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16 October 2014
Gardener's Corner

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Summer 2002
John Cushnie On...

Beat the Burglar
2nd August 2004

Rosa RugosaGiven the right conditions thieves seem to be able to penetrate the most secure premises. They over-ride or ignore security systems and daylight robbery is as common as robbery during the hours of darkness.

Using plants to keep undesirables out of your home can be quite effective providing they are sufficiently tough, dense and spiny.Escallonia

The first line of defence is the boundary hedge. Locking the gate is of little use if intruders can push through the hedge. Some plants are better than others when planted as hedging. The flowering evergreen escallonia makes an attractive, dense hedge which will resist all but a lorry. Beech and hornbeam are similar in density but deciduous and without flowers.

BerberisThen there are the hedging shrubs with thorns or spines. Rosa rugosa is quick growing with spiny stems and attractive summer flowers. Berberis is available in many varieties most of which flower well. Some are evergreen with sharply pointed leaves. The spines are brutal, often up to two inches in length.

Pyracantha Pyracantha forms an impenetrable, evergreen hedge with thorny stems. The white clusters of late spring flowers are followed in autumn by yellow, orange or red berries.

An old field boundary hedge of hawthorn may need to be gapped up with young plants to make it solid. Its appearance and security will be improved by planting the pale pink flowering Rosa canina, the thorny, wild rose, through the hedge. Space the roses every 10 feet to make a good display.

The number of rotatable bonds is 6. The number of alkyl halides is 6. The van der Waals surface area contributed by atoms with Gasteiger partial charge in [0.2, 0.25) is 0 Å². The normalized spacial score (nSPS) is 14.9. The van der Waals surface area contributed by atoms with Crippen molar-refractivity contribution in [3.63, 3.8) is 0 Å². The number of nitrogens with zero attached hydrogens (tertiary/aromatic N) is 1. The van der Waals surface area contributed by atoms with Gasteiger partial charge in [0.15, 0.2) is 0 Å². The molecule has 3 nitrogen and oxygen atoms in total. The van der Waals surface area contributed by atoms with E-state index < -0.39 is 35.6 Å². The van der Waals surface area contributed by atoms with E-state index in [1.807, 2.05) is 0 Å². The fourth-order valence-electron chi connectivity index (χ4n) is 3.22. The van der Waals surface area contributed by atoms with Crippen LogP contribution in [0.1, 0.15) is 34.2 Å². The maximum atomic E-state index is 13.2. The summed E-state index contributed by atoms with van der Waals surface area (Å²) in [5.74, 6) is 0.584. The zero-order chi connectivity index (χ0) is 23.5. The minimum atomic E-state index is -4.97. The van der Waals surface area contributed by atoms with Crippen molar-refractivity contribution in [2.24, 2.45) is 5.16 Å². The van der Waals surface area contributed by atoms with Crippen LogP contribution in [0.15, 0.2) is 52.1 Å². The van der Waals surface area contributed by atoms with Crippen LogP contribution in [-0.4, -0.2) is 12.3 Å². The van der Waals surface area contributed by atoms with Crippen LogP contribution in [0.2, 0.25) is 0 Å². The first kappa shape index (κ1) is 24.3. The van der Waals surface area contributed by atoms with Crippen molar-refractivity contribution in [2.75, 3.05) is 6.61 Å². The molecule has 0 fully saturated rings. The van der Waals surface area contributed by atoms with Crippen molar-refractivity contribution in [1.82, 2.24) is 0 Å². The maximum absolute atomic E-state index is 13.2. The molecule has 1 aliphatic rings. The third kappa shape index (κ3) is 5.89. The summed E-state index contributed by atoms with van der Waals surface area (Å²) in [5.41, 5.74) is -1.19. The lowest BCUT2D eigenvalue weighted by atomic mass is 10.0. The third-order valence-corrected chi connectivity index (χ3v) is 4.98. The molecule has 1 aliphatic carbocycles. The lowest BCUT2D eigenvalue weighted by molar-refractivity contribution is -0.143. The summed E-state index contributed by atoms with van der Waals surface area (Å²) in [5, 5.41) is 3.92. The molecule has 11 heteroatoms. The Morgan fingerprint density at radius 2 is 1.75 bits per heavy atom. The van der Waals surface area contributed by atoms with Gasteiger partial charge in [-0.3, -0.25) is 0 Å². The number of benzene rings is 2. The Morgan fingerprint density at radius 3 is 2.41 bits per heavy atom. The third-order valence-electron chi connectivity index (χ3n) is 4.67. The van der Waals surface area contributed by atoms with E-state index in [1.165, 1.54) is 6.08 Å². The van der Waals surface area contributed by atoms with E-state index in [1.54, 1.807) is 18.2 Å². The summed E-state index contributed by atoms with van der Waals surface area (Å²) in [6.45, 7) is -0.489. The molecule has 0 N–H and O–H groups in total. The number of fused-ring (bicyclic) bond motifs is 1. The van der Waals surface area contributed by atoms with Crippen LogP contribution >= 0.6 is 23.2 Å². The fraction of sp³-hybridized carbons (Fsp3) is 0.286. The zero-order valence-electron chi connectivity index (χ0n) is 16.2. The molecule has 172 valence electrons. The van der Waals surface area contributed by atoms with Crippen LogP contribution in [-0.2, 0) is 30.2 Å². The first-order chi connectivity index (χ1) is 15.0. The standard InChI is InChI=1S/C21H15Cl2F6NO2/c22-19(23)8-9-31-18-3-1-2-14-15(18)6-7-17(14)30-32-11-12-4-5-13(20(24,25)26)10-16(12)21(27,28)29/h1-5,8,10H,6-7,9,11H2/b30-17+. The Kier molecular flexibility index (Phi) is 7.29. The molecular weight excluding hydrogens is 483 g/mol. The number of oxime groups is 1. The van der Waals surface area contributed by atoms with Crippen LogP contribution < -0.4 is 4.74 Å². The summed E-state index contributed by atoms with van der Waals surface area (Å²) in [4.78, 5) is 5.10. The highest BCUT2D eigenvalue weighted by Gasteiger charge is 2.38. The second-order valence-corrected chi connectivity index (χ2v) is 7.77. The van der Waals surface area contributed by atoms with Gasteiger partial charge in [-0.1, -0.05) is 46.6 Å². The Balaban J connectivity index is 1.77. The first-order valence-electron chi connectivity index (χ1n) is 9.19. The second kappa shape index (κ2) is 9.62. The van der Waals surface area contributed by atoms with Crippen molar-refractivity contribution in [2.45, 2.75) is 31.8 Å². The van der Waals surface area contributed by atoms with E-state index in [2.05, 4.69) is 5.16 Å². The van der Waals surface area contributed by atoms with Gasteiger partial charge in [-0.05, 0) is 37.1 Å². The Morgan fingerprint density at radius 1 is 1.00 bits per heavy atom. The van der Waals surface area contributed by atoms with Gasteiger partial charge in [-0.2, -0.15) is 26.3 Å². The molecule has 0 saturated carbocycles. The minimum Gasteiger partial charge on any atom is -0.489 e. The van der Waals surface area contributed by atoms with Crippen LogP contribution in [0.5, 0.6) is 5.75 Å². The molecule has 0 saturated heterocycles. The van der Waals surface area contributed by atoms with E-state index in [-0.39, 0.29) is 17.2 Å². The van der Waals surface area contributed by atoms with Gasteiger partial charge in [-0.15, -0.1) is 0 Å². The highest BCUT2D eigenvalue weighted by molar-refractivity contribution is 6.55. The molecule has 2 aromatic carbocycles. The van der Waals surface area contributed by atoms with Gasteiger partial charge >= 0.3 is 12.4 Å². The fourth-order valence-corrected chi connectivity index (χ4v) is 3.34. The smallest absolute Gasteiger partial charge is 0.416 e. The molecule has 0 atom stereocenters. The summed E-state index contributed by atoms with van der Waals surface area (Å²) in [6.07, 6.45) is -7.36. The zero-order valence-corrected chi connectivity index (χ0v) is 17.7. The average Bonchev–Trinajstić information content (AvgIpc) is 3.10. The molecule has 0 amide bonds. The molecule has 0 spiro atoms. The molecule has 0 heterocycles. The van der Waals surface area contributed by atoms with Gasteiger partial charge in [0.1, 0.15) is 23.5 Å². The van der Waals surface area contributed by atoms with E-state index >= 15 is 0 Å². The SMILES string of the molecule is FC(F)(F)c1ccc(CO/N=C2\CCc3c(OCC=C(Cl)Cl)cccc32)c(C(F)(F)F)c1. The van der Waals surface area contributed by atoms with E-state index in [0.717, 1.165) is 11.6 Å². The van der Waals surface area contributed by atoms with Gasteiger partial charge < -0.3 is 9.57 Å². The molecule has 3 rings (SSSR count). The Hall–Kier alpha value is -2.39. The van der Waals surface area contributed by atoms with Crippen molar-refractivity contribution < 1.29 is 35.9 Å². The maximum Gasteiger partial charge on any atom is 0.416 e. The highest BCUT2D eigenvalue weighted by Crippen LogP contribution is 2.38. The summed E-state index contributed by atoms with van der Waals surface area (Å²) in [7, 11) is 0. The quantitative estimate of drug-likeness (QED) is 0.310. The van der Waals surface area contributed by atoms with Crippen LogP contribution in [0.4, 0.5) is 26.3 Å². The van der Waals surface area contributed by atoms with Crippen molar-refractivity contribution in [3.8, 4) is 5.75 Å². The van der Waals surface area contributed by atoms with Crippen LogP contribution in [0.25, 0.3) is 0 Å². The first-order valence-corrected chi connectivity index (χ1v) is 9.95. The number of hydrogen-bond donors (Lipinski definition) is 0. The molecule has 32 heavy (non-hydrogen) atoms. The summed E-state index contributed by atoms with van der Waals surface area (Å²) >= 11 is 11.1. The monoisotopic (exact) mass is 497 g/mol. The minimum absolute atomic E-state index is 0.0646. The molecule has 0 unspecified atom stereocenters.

Rosa caninaAssuming the thieves manage to get into the garden then, as a second line of defence, plant inhospitable shrubs under the ground floor windows. It will make window cleaning difficult but with the right choice of plants your unwelcome visitor may well decide on easier pickings.

Again dwarf berberis and roses are excellent in this position. Poncirus trifoliata is commonly called the Japanese bitter orange. It is a citrus but the small green-yelow fruit are inedible. The white flower is attractive ahd highly fragrant. The palmate, dark green leaves are deciduous, its bright green stems are armed with the most deadly thick, two inch long spines.

Poncirus trifoliataWhere the windows are high, plant Rubus cockburniensis. It is similar to the bramble and in the same family. The stems are covered in an attractive, white, dust-like bloom and hooked thorns. The upright canes may grow to six feet with arched side shoots. It is not a plant one would wish to tangle with and if the thief breaks through a clump to get at a window he may need hospital treatment.

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